The reaction: So, we’ve had a bunch of instances this season of the show trying to be culturally relevant multiple years after a phenomenon, but this is the granddaddy of them all: an Inception parody nearly two years after the film’s release. At this point, everyone and their mother had done one. In an era when regular people can create and upload content immediately online, you just can’t do topical content when your show takes nine months to make. But, Krusty already made it clear earlier in the season, the writers know this, and I guess they don’t care. So the psychological trauma needing to be addressed with dream therapy is caused by Homer suddenly… wetting the bed. There’s not much to really dwell on about this one. It gave the writers opportunity to write such home runs as “Why can’t I cork my wang wine?” because that’s how humans talk. I don’t even think characters in Kevin Smith movies talk like that. We also get Homer doing a sexy striptease with an adult diaper, which is maybe one of the most disturbing things I’ve seen in my whole life. Moving on quickly from that, the family enters Homer’s dreams, where they do their Inception set pieces, like skiing down a mountain, the looming city that folds in on itself, and slow-motion fight sequences when Chief Wiggum appears to fight Professor Frink for absolutely no reason. There’s no real attempts made to actually make jokes about the film, it’s just The Simpsons starring in Inception. Between the bed-wetting opening and this toothless Hollywood naval gazing, by the end we’re expected to care that Homer is being haunted by his child-like belief that he’s the reason his mother left them, but there’s just been too much nonsense to expect me to get sentimental at the very, very end. Plus, there’s been absolutely no clues or buildup to this conclusion, so it ends up coming off as just random. All in all, it just felt like a really long, really boring, and really bad Halloween segment, with a stream of urine jokes at the beginning. …no pun intended.
Three items of note:
– This episode is absolutely riddled with exposition. The whole first act of Homer trying to fix his problem on his own, it ends up leading to him talking to himself about what he should do or his new plan, or one scene where he talks to an imaginary six-armed Apu. Later, the family keeps parroting back the clues they get and what they mean, and the worst of all is when Lisa just happens to know about dream levels and just repeats the explanation lines from Inception. So it’s exposition taken from another movie’s exposition? Exposit-ception? …I’ll see myself out.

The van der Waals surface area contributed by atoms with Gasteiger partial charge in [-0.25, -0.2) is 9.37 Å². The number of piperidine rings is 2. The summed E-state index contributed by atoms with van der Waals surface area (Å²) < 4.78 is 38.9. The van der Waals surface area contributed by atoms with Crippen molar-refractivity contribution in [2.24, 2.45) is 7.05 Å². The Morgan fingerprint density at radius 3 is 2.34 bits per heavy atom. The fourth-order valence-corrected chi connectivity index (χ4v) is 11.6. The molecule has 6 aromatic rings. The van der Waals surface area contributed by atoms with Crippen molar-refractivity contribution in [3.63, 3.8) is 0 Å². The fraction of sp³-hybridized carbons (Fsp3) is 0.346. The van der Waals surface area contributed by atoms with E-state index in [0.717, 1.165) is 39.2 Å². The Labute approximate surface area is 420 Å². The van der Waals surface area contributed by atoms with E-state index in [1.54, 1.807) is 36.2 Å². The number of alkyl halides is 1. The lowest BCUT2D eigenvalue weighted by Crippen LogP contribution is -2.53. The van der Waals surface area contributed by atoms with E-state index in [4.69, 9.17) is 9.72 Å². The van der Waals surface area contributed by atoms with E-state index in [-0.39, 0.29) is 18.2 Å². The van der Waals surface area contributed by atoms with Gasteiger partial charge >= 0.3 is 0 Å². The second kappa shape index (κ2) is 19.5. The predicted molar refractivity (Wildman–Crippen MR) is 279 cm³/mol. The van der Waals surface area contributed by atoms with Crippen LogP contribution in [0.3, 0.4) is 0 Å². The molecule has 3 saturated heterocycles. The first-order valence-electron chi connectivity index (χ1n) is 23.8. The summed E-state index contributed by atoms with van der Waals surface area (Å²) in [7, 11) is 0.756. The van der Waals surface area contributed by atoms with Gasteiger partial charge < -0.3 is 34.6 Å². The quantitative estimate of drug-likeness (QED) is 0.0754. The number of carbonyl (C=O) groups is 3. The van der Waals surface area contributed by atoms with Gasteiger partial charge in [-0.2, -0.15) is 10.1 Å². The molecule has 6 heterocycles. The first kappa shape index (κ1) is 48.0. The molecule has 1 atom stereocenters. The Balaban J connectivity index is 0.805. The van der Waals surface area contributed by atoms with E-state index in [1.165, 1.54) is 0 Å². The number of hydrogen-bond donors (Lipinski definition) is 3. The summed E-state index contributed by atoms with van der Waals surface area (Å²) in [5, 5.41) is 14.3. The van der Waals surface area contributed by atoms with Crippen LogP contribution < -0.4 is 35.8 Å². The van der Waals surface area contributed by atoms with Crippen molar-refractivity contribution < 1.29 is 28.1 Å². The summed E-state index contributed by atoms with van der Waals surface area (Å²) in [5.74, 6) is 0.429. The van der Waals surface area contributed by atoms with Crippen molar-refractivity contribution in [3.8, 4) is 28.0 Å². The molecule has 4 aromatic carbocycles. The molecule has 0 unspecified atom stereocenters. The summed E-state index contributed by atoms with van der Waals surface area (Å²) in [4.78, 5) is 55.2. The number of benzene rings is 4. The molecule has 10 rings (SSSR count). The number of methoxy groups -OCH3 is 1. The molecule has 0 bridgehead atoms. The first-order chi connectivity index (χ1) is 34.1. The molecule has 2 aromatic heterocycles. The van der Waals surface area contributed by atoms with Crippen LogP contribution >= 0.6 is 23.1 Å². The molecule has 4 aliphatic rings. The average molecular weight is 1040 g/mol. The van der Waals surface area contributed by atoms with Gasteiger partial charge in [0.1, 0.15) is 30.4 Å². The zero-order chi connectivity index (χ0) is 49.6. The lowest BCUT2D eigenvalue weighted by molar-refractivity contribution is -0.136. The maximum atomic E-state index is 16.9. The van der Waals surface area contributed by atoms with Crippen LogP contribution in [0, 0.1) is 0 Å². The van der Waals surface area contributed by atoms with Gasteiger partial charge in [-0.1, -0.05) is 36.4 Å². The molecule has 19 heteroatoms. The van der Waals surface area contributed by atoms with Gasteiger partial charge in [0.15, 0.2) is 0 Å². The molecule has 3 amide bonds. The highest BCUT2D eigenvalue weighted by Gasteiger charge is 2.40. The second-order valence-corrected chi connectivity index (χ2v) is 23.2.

– This show has a (bad) habit of characters just showing up in scenes without reason either to give a random joke or to unnaturally push the story along. This might be the crowning example: as Marge takes a night walk after failing to be seduced by a diaper-clad Homer, Professor Frink literally falls out of the sky before her, having been exploded by [insert joke I forgot here]. He knows about Homer’s problem through Twitter, and, despite knowing nothing about why he’s doing it, pitches his dream machine thing to her. I guess this is kind of like the memory wipe machine he had in the Eternal Sunshine parody. Also, when did we get to the point where Professor Frink’s inventions actually work? I miss his malfunctioning psychotic Bobo robot and the malfunctioning Gamble-Tron 2000.
– In the end, the family is saved by Death on a jetpack, who we previously have seen throughout the different dreams, who ends up actually being Mona, Homer’s mother. Why exactly was she in a grim reaper costume? Because she’s dead? This also gives us a “joke” that’s been a huge gripe of mine about this show. Mona reveals herself and says she always lives on in Homer’s dreams. So, Homer is actually face-to-face with his dead mother, who he loved dearly. What do we get after that? A joke where Homer grows in dream hair, Marge cites it as Jennifer Aniston’s Friends hair, then Homer makes a Friends joke. These characters haven’t acted like normal human beings for years now, but it’s moments like this where it becomes the most apparent. Rather than react to amazing, emotional moments in a manner that makes sense, these characters are now just like walking non sequitur joke machines. There was a similar joke way back in “My Mother the Carjacker” when Homer and Mona reunite, and he ends up tearfully hugging a nearby bum, but this time, it’s even worse because a) it should be even more emotional since Mona’s dead, and b) Homer at least expressed his hesitation about opening himself up to his runaway mom before the bum joke. All this being said, when we get to Mona’s goodbye and we see the images of a younger Homer and Abe and she says she’ll always be with him, I can’t take it seriously because this show purposefully undercuts moments like this for no reason, thus making them completely hollow.
One good line/moment: One dream level the family enters is a recreation of an old Tracey Ullman short “Family Therapy.” I understand it’s pure fanservice, but it was still fun to see some elements of the prehistoric show redone, like the twister mouths and Homer’s old Walter Mattheau voice. I almost wish the animation had been even rougher and more accurate to the originals.